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The QIAGEN 140-locus single-nucleotide polymorphism (SNP) panel for forensic identification using massively parallel sequencing (MPS): an evaluation and a direct-to-PCR trial

  • I. Avent
  • A. G. Kinnane
  • N. Jones
  • I. Petermann
  • R. Daniel
  • M. E. Gahan
  • D. McNevin
Original Article

Abstract

Massively parallel sequencing (MPS) of identity informative single-nucleotide polymorphisms (IISNPs) enables hundreds of forensically relevant markers to be analysed simultaneously. Generating DNA sequence data enables more detailed analysis including identification of sequence variations between individuals. The GeneRead DNAseq 140 IISNP MPS panel (QIAGEN) has been evaluated on both the MiSeq (Illumina) and Ion PGM™ (Applied Biosystems) MPS platforms using the GeneRead DNAseq Targeted Panels V2 library preparation workflow (QIAGEN). The aims of this study were to (1) determine if the GeneRead DNAseq panel is effective for identity testing by assessing deviation from Hardy-Weinberg (HWE) and pairwise linkage equilibrium (LE); (2) sequence samples with the GeneRead DNAseq panel on the Ion PGM™ using the QIAGEN workflow and assess specificity, sensitivity and accuracy; (3) assess the efficacy of adding biological samples directly to the GeneRead DNAseq PCR, without prior DNA extraction; and (4) assess the effect of varying coverage and allele frequency thresholds on genotype concordance. Analyses of the 140 SNPs for HWE and LE using Fisher’s exact tests and the sequential Bonferroni correction revealed that one SNP was out of HWE in the Japanese population and five SNP combinations were commonly out of LE in 13 of 14 populations. The panel was sensitive down to 0.3125 ng of DNA input. A direct-to-PCR approach (without DNA extraction) produced highly concordant genotypes. The setting of appropriate allele frequency thresholds is more effective for reducing erroneous genotypes than coverage thresholds.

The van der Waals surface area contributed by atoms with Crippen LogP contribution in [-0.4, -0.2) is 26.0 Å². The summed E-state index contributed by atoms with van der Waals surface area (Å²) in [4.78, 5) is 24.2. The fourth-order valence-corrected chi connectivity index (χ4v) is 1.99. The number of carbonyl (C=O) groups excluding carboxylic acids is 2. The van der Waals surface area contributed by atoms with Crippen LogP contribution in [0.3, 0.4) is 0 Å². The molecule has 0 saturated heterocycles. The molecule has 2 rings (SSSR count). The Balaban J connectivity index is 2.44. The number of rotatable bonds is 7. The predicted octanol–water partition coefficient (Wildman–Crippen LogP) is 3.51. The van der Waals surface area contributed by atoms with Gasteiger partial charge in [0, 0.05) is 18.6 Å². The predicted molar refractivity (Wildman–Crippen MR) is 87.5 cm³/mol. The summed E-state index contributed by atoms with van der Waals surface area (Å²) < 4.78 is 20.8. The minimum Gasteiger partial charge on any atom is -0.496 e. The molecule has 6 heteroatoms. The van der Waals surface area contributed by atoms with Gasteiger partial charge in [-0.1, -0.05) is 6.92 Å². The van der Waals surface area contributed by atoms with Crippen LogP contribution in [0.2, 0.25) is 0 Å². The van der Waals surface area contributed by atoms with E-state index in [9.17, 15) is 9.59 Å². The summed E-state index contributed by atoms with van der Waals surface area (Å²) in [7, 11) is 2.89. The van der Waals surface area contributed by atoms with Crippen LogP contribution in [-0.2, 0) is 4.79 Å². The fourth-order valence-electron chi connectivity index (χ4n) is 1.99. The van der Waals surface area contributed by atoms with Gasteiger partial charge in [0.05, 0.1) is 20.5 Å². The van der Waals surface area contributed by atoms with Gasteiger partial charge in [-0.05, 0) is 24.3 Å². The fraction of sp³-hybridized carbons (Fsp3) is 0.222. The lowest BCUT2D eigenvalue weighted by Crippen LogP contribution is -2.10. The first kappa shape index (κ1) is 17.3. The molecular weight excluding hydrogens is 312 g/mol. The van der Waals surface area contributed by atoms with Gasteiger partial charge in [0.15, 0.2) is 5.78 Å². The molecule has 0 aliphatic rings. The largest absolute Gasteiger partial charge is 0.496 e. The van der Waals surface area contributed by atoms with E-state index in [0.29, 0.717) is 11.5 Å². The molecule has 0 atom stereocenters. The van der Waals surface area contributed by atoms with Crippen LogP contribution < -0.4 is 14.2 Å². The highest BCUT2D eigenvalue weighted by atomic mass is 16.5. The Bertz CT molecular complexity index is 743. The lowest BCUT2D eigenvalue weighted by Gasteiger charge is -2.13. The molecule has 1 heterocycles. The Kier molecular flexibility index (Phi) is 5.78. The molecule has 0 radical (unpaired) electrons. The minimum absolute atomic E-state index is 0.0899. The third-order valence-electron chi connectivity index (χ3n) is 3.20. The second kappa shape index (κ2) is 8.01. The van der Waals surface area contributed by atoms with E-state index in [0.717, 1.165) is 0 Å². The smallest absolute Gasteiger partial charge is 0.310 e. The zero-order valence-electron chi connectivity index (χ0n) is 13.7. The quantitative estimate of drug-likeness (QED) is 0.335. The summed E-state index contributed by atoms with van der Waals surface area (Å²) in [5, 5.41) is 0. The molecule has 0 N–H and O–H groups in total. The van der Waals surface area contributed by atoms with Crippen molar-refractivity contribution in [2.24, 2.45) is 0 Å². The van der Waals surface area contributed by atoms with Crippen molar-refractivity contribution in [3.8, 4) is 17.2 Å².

Keywords

MPS Forensic Identity SNP DNAseq panel Direct-to-PCR 

Notes

Funding information

The authors were supported by QIAGEN through their financial and technical contributions to this project.

Compliance with ethical standards

Conflict of interest

This study was partially funded by QIAGEN. N. Jones and I. Petermann are employed by QIAGEN.

Research involving human participants

Ethics approval was obtained from the University of Canberra Human Research Ethics Committee (Project Number CEHR 14-70), in accordance with the Helsinki Declaration.

Research involving animal participants

All applicable international, national, and/or institutional guidelines for the care and use of animals were followed. The Chimpanzee blood sample was donated from the sample collection of the Australian Federal Police (AFP).

Informed consent

Informed consent was obtained from all individual participants included in the study.

Supplementary material

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Copyright information

© Springer-Verlag GmbH Germany, part of Springer Nature 2018

Authors and Affiliations

  1. 1.National Centre for Forensic Studies, Faculty of Science & TechnologyUniversity of CanberraCanberraAustralia
  2. 2.QIAGEN Pty Ltd, Chadstone CentreChadstoneAustralia
  3. 3.Office of the Chief Forensic Scientist, Victoria Police Forensic Services DepartmentMacleodAustralia
  4. 4.Centre for Forensic Science, School of Mathematical & Physical Sciences, Faculty of ScienceUniversity of Technology SydneySydneyAustralia

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